Using the Data Object Wizard


The Data Object Wizard was created to address many of the more complex issues of data query and user interface design. Developers told Microsoft that binding to base tables did not usually make a lot of sense. In their real-world applications, they wanted to bind to more sophisticated parameter-based queries—especially to stored procedures. That's because the result sets generated from their queries were rarely derived from a single table. Results were generated from two to many table joins, based on parameters passed to the query.

This is where the Data Object Wizard comes in. It was designed from the outset by approaching the problem from a very different point of view, when compared to the Data Environment Designer or a traditional data source control. Because it is a "wizard," the design time code generates Visual Basic source code that developers can tune, cajole, or take as is. Because the wizard generates clearly understood (albeit voluminous) source code, the developer has the flexibility to add his or her own logic to any stage of the data query operation. In addition, because the process constructs a user control that can be compiled to binary, other developers can easily share the control or the source code to access it.

Phase One—Getting Ready

The first phase of Data Object Wizard data frontend development does not involve the Data Object Wizard. This is when you plan how to access the data in question and write the procedures to do so. In many cases, these procedures might already exist. For example, to update the Publishers table in the sample Biblio database, we created several queries:

  • A parameter-based query to fetch the publisher(s) to manage.[3] In this case, I created a stored procedure that fetched publishers from a specific state. This rowset is used to populate a grid control in this example, but this query might return a single row to update.
  • A parameter-based query to update a selected publisher by its unique PubID value. This routine is also implemented as a stored procedure that accepts the new column values and a PubID to locate the row to update. The procedure can handle collisions or other contingencies on its own, or it can leave this up to ADO if desired. You also have the option of indicating that updates are simply deletes followed by inserts.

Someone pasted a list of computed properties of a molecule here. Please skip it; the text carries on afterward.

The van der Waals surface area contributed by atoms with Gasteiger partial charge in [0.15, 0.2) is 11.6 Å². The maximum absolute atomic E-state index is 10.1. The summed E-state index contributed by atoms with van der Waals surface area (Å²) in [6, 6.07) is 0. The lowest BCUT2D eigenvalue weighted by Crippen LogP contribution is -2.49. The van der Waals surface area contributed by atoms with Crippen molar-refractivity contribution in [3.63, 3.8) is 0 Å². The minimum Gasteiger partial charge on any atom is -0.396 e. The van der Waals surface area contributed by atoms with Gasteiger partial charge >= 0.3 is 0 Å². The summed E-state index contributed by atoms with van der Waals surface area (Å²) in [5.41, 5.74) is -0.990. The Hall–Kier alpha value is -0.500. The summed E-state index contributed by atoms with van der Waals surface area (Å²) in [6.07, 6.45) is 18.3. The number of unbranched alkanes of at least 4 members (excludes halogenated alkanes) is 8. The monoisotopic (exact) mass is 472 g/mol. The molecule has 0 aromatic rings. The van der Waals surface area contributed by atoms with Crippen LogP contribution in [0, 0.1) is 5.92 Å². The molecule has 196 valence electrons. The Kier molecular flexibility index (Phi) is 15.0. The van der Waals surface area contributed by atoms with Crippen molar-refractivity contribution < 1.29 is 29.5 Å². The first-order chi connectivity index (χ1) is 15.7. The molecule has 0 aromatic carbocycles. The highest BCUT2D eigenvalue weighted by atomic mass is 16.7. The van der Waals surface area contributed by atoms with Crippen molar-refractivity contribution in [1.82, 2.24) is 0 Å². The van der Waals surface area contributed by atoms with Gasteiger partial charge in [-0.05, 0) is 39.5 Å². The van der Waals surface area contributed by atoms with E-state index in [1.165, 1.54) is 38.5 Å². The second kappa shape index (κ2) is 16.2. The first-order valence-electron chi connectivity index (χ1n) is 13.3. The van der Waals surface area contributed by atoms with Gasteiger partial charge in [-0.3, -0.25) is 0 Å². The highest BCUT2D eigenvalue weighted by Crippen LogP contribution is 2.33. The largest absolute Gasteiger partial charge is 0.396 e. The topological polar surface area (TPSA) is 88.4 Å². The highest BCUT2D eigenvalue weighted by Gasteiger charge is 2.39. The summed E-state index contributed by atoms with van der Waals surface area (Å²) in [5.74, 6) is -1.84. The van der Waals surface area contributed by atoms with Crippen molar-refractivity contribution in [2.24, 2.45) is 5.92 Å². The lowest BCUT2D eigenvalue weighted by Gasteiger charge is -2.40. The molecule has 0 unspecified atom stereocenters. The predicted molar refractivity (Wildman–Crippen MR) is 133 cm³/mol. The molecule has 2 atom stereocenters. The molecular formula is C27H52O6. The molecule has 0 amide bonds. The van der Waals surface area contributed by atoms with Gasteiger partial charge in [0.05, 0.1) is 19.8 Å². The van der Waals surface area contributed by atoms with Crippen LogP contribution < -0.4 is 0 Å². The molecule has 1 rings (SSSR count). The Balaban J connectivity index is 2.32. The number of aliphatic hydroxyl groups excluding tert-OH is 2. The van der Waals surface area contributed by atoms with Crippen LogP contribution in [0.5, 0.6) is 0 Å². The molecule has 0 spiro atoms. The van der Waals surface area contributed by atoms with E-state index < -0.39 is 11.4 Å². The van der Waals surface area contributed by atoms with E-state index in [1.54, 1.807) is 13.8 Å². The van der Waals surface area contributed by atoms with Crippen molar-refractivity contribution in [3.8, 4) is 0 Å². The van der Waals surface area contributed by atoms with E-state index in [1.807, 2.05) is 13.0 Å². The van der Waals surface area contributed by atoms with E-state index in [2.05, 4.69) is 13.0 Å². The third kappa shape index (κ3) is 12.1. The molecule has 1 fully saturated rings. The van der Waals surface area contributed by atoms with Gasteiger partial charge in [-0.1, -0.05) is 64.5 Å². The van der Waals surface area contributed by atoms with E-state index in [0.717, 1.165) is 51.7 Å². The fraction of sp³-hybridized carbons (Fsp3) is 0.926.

• A parameter-based query to insert a new publisher. This routine is also implemented as a stored procedure that expects the new column values and a new unique PubID. You can also indicate that the inserted row has an Identity column to automatically provide the unique index. The routine also handles collisions or other contingencies on its own, or it can leave this up to ADO if desired.
  • A parameter-based query to delete an existing publisher. This routine is also implemented as a stored procedure that expects a unique PubID to delete.
  • A query to select all of the rows from the ValidStates lookup table. This is simply a Table-based query.

After these queries are created, you have to make them visible to the Data Object Wizard through the Data Environment Designer. Yes, the Data Object Wizard depends heavily on the Data Environment Designer to open connections, execute the queries, and manage the Recordsets returned.

Phase Two—Creating the Recordset and DataSource Classes

After the queries are defined, it's time to run the Data Object Wizard for the first time. During this phase, you simply point the Data Object Wizard at the procedures we have already defined. You also indicate the primary key that's used to uniquely identify the specific row to insert, update, or delete. You can also provide pointers to "lookup" procedures to aid your user when selecting coded fields such as the state code. When this phase is done, the Data Object Wizard has created two new files in your project to hold the new classes.

Phase Three—Creating a Custom User Control

When the DataSource class is completed, it's time to run the Data Object Wizard again. This time you describe how you want your data class to be presented to the user. You can choose among a grid, textboxes, or combinations thereof. When this phase is done, your project is nearly ready to run. At this time, you can add code to provide the initial parameter for the fetch query, or simply provide it in the properties dialog boxes.

If you don't like the code the Data Object Wizard generates, you can simply change it. Ripping out the DataEnvironment might be more work than you're comfortable with, but it's worth considering if you think you need the extra degree of control this change might provide.

[3]The Biblio database is included on the CD and it contains four stored procedures (described here) that manage the Publishers table. These are designed to be used with the Data Object Wizard.


ADO Examples and Best Practices
Ado Examples and Best Practices
ISBN: 189311516X
EAN: 2147483647
Year: 2000
Pages: 106

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